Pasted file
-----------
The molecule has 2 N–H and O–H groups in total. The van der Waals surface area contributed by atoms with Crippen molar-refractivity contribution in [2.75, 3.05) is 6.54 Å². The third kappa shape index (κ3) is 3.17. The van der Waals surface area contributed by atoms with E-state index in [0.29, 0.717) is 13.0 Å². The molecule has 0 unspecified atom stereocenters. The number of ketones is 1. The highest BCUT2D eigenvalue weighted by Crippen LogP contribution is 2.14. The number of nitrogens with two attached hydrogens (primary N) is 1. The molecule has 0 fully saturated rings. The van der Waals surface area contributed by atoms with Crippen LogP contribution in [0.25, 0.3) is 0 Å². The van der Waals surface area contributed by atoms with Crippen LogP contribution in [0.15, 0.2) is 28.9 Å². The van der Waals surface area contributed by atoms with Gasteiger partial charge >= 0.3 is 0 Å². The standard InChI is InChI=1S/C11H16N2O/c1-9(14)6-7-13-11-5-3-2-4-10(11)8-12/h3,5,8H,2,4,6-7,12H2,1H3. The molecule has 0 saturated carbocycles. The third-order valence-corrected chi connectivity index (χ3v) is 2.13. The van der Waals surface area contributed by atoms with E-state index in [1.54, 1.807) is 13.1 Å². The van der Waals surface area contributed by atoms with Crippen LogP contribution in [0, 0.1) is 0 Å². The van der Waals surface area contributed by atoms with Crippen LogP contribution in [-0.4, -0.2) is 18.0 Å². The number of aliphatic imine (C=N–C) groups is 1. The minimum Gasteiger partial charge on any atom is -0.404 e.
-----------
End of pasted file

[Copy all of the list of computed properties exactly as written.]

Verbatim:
The molecule has 2 N–H and O–H groups in total. The van der Waals surface area contributed by atoms with Crippen molar-refractivity contribution in [2.75, 3.05) is 6.54 Å². The third kappa shape index (κ3) is 3.17. The van der Waals surface area contributed by atoms with E-state index in [0.29, 0.717) is 13.0 Å². The molecule has 0 unspecified atom stereocenters. The number of ketones is 1. The highest BCUT2D eigenvalue weighted by Crippen LogP contribution is 2.14. The number of nitrogens with two attached hydrogens (primary N) is 1. The molecule has 0 fully saturated rings. The van der Waals surface area contributed by atoms with Crippen LogP contribution in [0.25, 0.3) is 0 Å². The van der Waals surface area contributed by atoms with Crippen LogP contribution in [0.15, 0.2) is 28.9 Å². The van der Waals surface area contributed by atoms with Gasteiger partial charge >= 0.3 is 0 Å². The standard InChI is InChI=1S/C11H16N2O/c1-9(14)6-7-13-11-5-3-2-4-10(11)8-12/h3,5,8H,2,4,6-7,12H2,1H3. The molecule has 0 saturated carbocycles. The third-order valence-corrected chi connectivity index (χ3v) is 2.13. The van der Waals surface area contributed by atoms with E-state index in [1.54, 1.807) is 13.1 Å². The van der Waals surface area contributed by atoms with Crippen LogP contribution in [0, 0.1) is 0 Å². The van der Waals surface area contributed by atoms with Crippen LogP contribution in [-0.4, -0.2) is 18.0 Å². The number of aliphatic imine (C=N–C) groups is 1. The minimum Gasteiger partial charge on any atom is -0.404 e.